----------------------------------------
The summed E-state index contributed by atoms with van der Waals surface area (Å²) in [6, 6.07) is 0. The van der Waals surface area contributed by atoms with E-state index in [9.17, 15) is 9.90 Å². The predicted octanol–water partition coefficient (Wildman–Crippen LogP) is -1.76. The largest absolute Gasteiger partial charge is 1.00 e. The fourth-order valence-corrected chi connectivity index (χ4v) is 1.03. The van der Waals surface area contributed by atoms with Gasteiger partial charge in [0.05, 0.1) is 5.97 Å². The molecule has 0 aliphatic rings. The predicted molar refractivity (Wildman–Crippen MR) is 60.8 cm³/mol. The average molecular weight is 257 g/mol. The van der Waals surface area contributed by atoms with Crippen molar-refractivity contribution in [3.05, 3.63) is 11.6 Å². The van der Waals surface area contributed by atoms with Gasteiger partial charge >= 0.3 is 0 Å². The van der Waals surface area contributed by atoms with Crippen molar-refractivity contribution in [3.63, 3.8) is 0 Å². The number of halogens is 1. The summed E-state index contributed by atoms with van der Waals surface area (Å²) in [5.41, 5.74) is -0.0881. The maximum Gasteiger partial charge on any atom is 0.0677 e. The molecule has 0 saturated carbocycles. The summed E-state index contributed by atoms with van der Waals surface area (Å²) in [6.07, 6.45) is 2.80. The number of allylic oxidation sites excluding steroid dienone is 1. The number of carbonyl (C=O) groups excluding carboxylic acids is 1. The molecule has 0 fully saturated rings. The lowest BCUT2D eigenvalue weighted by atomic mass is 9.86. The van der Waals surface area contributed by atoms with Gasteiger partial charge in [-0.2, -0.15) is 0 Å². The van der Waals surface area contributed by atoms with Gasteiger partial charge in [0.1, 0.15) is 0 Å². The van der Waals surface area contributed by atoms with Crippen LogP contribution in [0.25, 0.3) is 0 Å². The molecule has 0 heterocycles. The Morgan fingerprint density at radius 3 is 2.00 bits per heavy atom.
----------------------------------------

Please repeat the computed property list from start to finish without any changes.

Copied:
The summed E-state index contributed by atoms with van der Waals surface area (Å²) in [6, 6.07) is 0. The van der Waals surface area contributed by atoms with E-state index in [9.17, 15) is 9.90 Å². The predicted octanol–water partition coefficient (Wildman–Crippen LogP) is -1.76. The largest absolute Gasteiger partial charge is 1.00 e. The fourth-order valence-corrected chi connectivity index (χ4v) is 1.03. The van der Waals surface area contributed by atoms with Gasteiger partial charge in [0.05, 0.1) is 5.97 Å². The molecule has 0 aliphatic rings. The predicted molar refractivity (Wildman–Crippen MR) is 60.8 cm³/mol. The average molecular weight is 257 g/mol. The van der Waals surface area contributed by atoms with Crippen molar-refractivity contribution in [3.05, 3.63) is 11.6 Å². The van der Waals surface area contributed by atoms with Gasteiger partial charge >= 0.3 is 0 Å². The van der Waals surface area contributed by atoms with Crippen molar-refractivity contribution in [3.63, 3.8) is 0 Å². The number of halogens is 1. The summed E-state index contributed by atoms with van der Waals surface area (Å²) in [5.41, 5.74) is -0.0881. The maximum Gasteiger partial charge on any atom is 0.0677 e. The molecule has 0 saturated carbocycles. The summed E-state index contributed by atoms with van der Waals surface area (Å²) in [6.07, 6.45) is 2.80. The number of allylic oxidation sites excluding steroid dienone is 1. The number of carbonyl (C=O) groups excluding carboxylic acids is 1. The molecule has 0 fully saturated rings. The lowest BCUT2D eigenvalue weighted by atomic mass is 9.86. The van der Waals surface area contributed by atoms with Gasteiger partial charge in [-0.2, -0.15) is 0 Å². The van der Waals surface area contributed by atoms with Gasteiger partial charge in [0.1, 0.15) is 0 Å². The van der Waals surface area contributed by atoms with Crippen LogP contribution in [0.25, 0.3) is 0 Å². The molecule has 0 heterocycles. The Morgan fingerprint density at radius 3 is 2.00 bits per heavy atom.